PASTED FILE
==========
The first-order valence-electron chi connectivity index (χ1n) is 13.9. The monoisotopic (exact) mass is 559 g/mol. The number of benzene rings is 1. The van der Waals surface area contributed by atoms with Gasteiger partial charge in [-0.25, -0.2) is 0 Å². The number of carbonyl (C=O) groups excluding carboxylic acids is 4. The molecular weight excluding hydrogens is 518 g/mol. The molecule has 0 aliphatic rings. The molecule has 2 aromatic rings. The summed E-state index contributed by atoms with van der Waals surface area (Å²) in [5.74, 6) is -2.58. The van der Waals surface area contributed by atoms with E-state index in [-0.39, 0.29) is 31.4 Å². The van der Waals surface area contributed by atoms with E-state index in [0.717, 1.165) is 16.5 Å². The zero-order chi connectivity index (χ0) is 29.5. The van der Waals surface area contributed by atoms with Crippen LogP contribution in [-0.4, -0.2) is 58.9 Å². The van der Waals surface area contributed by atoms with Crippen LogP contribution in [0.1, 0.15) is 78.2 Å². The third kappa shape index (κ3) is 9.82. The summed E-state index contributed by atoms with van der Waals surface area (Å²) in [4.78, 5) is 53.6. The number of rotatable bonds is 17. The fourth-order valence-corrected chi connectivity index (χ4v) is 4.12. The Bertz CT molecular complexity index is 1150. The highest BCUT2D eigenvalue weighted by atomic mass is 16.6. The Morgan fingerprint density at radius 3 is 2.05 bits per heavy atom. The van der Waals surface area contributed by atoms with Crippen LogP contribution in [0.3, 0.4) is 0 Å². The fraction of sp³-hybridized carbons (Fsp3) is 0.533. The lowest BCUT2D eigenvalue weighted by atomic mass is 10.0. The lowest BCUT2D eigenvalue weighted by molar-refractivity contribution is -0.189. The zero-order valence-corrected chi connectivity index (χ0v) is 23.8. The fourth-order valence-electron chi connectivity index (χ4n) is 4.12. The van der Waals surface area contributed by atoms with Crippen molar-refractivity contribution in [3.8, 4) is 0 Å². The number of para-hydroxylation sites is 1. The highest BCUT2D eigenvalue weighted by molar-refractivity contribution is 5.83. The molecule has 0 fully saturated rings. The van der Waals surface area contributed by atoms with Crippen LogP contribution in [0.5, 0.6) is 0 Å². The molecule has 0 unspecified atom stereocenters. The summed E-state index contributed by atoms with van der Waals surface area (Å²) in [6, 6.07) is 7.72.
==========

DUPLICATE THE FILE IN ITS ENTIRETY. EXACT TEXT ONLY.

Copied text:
The first-order valence-electron chi connectivity index (χ1n) is 13.9. The monoisotopic (exact) mass is 559 g/mol. The number of benzene rings is 1. The van der Waals surface area contributed by atoms with Gasteiger partial charge in [-0.25, -0.2) is 0 Å². The number of carbonyl (C=O) groups excluding carboxylic acids is 4. The molecular weight excluding hydrogens is 518 g/mol. The molecule has 0 aliphatic rings. The molecule has 2 aromatic rings. The summed E-state index contributed by atoms with van der Waals surface area (Å²) in [5.74, 6) is -2.58. The van der Waals surface area contributed by atoms with E-state index in [-0.39, 0.29) is 31.4 Å². The van der Waals surface area contributed by atoms with E-state index in [0.717, 1.165) is 16.5 Å². The zero-order chi connectivity index (χ0) is 29.5. The van der Waals surface area contributed by atoms with Crippen LogP contribution in [-0.4, -0.2) is 58.9 Å². The van der Waals surface area contributed by atoms with Crippen LogP contribution in [0.1, 0.15) is 78.2 Å². The third kappa shape index (κ3) is 9.82. The summed E-state index contributed by atoms with van der Waals surface area (Å²) in [4.78, 5) is 53.6. The number of rotatable bonds is 17. The fourth-order valence-corrected chi connectivity index (χ4v) is 4.12. The Bertz CT molecular complexity index is 1150. The highest BCUT2D eigenvalue weighted by atomic mass is 16.6. The Morgan fingerprint density at radius 3 is 2.05 bits per heavy atom. The van der Waals surface area contributed by atoms with Crippen LogP contribution in [0.3, 0.4) is 0 Å². The fraction of sp³-hybridized carbons (Fsp3) is 0.533. The lowest BCUT2D eigenvalue weighted by atomic mass is 10.0. The lowest BCUT2D eigenvalue weighted by molar-refractivity contribution is -0.189. The zero-order valence-corrected chi connectivity index (χ0v) is 23.8. The fourth-order valence-electron chi connectivity index (χ4n) is 4.12. The van der Waals surface area contributed by atoms with Crippen molar-refractivity contribution in [3.8, 4) is 0 Å². The number of para-hydroxylation sites is 1. The highest BCUT2D eigenvalue weighted by molar-refractivity contribution is 5.83. The molecule has 0 fully saturated rings. The van der Waals surface area contributed by atoms with Crippen LogP contribution in [0.5, 0.6) is 0 Å². The molecule has 0 unspecified atom stereocenters. The summed E-state index contributed by atoms with van der Waals surface area (Å²) in [6, 6.07) is 7.72.